Every spring, Jewish Studies minors and other interested students participate in the Jewish Studies Module, a unique capstone seminar that gives students the opportunity to bring together their major fields with their interest in Jewish Studies through an independent project.
This year, Module participants engaged in four fascinating projects.
Zach Corenblum, a History major and Jewish Studies minor graduating this spring, focused on the children of Jews who had immigrated to the United States from the former Soviet Union. All of the young adults with whom he spoke had found themselves profoundly influenced by their parents’ immigration experiences, especially in their ideas about work ethic and in their strong ties to Russia and Russian culture. A budding photographer, Corenblum combined striking portraits of his subjects, composed to reflect some aspect of their immigration story, with a framing narrative.
Nadav David, a Finance major with minors in Jewish Studies and Social Entrepreneurship, explored the rapidly expanding arena of Jewish Innovation and Social Entrepreneurship. Jewish social entrepreneurship, he found, spans a wide gamut, from largely self-sustaining ventures to those that rely mostly on grants and donations, and from organizations devoted to social services to those focused more specifically on Jewish identity and engagement. This “ecosystem” is supported by a robust infrastructure, including accelerators and leadership programs, a variety of mechanisms for engaging funders, and research and consulting operations. Challenges remain, however, including a disconnect between accelerators and funders and a lack of viable and sustainable business models. David concluded with his own thoughtful recommendations for addressing these challenges.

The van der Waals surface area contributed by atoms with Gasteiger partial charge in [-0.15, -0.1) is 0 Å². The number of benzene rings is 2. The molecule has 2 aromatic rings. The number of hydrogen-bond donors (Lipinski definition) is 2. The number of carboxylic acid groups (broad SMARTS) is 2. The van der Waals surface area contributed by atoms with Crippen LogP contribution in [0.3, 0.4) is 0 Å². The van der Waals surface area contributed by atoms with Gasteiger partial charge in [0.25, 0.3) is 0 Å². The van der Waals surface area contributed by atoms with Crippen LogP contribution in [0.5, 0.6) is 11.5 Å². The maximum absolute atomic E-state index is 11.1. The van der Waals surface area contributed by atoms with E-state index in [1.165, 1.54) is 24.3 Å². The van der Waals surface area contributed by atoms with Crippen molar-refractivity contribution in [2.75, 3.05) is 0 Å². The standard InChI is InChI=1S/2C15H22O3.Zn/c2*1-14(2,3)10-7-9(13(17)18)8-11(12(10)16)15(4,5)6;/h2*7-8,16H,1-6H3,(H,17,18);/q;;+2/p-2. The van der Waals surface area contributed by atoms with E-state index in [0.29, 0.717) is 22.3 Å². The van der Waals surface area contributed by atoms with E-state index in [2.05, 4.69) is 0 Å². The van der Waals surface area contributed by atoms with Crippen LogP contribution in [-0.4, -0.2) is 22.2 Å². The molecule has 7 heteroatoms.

Alex Matathia, a Mechanical Engineering major, investigated the renewable energy industry in Israel. Despite its high potential for large-scale solar energy production and its goal of generating 5% of its energy from renewables by 2016 and 10% by 2020, he learned, Israel currently gets less than 2% of its energy from renewables. A discovery of natural gas in 2009 has slowed development, but Matathia found that poor planning and a burdensome regulatory process have also been significant obstacles. He recommends that Israel loosen its rigid energy policy, enabling better planning and coordination between industries; support increased private sector innovation; and invest considerably in large-scale solar power plants.
Greg Berson, a Criminal Justice major, investigated the responses of the Israeli Supreme Court to home demolitions in the West Bank. Over 28,000 homes have been demolished in the West Bank, East Jerusalem, and Gaza since 1967. Some of these demolitions are of homes of suspected terrorists, and are either conducted punitively after an attack or as precautions in an effort to prevent an attack. Others are done because a home lacks the necessary permits. A variety of international and domestic laws pertain to home demolitions conducted by the Israel Defense Forces (IDF). Berson found, however, that the Supreme Court applies international law selectively when it comes to home demolitions; to be consistent with its rulings in other arenas, he argues, it would need to abolish both precautionary and punitive home demolitions.
Please join us in congratulating our 2016 graduates.
Read the rest of the Spring 2016 Haverim Newsletter here.